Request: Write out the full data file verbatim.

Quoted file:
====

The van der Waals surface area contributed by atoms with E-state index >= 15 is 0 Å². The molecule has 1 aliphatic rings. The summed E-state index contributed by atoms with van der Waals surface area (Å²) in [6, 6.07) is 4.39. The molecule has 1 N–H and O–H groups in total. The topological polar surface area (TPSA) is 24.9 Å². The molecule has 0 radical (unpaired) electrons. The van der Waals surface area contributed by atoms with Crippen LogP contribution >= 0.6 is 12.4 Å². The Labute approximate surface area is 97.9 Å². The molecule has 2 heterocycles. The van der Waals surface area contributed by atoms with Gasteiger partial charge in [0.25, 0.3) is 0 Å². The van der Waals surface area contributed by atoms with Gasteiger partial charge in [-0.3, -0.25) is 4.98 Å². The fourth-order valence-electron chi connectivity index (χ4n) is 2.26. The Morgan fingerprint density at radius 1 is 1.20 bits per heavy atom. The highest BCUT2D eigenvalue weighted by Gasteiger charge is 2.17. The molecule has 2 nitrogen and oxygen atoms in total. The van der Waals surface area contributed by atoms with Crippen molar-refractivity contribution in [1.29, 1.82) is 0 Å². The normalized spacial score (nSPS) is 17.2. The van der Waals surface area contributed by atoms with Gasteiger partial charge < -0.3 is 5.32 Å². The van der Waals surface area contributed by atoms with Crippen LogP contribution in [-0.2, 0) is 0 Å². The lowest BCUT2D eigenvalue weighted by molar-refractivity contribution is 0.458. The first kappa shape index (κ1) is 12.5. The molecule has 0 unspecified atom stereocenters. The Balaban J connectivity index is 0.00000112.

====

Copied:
The van der Waals surface area contributed by atoms with E-state index >= 15 is 0 Å². The molecule has 1 aliphatic rings. The summed E-state index contributed by atoms with van der Waals surface area (Å²) in [6, 6.07) is 4.39. The molecule has 1 N–H and O–H groups in total. The topological polar surface area (TPSA) is 24.9 Å². The molecule has 0 radical (unpaired) electrons. The van der Waals surface area contributed by atoms with Crippen LogP contribution >= 0.6 is 12.4 Å². The Labute approximate surface area is 97.9 Å². The molecule has 2 heterocycles. The van der Waals surface area contributed by atoms with Gasteiger partial charge in [0.25, 0.3) is 0 Å². The van der Waals surface area contributed by atoms with Gasteiger partial charge in [-0.3, -0.25) is 4.98 Å². The fourth-order valence-electron chi connectivity index (χ4n) is 2.26. The Morgan fingerprint density at radius 1 is 1.20 bits per heavy atom. The highest BCUT2D eigenvalue weighted by Gasteiger charge is 2.17. The molecule has 2 nitrogen and oxygen atoms in total. The van der Waals surface area contributed by atoms with Crippen molar-refractivity contribution in [1.29, 1.82) is 0 Å². The normalized spacial score (nSPS) is 17.2. The van der Waals surface area contributed by atoms with Gasteiger partial charge < -0.3 is 5.32 Å². The van der Waals surface area contributed by atoms with Crippen LogP contribution in [-0.2, 0) is 0 Å². The lowest BCUT2D eigenvalue weighted by molar-refractivity contribution is 0.458. The first kappa shape index (κ1) is 12.5. The molecule has 0 unspecified atom stereocenters. The Balaban J connectivity index is 0.00000112.